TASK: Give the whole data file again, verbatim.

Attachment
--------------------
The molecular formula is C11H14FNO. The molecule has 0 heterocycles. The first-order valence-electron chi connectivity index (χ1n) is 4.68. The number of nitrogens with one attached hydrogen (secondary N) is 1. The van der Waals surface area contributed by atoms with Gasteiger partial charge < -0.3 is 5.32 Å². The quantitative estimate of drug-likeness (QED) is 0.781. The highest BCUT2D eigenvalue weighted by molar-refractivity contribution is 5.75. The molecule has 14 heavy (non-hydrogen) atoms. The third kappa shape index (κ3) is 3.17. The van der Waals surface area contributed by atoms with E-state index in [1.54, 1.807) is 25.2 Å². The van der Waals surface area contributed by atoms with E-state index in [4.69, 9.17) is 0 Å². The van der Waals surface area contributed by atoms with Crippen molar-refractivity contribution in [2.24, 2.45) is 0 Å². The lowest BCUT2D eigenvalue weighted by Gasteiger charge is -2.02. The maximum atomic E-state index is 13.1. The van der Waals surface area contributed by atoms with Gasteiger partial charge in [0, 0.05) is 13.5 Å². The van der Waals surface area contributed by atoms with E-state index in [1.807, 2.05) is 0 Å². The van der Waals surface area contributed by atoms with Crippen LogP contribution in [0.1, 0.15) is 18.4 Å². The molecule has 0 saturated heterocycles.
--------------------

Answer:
The molecular formula is C11H14FNO. The molecule has 0 heterocycles. The first-order valence-electron chi connectivity index (χ1n) is 4.68. The number of nitrogens with one attached hydrogen (secondary N) is 1. The van der Waals surface area contributed by atoms with Gasteiger partial charge < -0.3 is 5.32 Å². The quantitative estimate of drug-likeness (QED) is 0.781. The highest BCUT2D eigenvalue weighted by molar-refractivity contribution is 5.75. The molecule has 14 heavy (non-hydrogen) atoms. The third kappa shape index (κ3) is 3.17. The van der Waals surface area contributed by atoms with E-state index in [1.54, 1.807) is 25.2 Å². The van der Waals surface area contributed by atoms with E-state index in [4.69, 9.17) is 0 Å². The van der Waals surface area contributed by atoms with Crippen molar-refractivity contribution in [2.24, 2.45) is 0 Å². The lowest BCUT2D eigenvalue weighted by Gasteiger charge is -2.02. The maximum atomic E-state index is 13.1. The van der Waals surface area contributed by atoms with Gasteiger partial charge in [0, 0.05) is 13.5 Å². The van der Waals surface area contributed by atoms with E-state index in [1.807, 2.05) is 0 Å². The van der Waals surface area contributed by atoms with Crippen LogP contribution in [0.1, 0.15) is 18.4 Å². The molecule has 0 saturated heterocycles.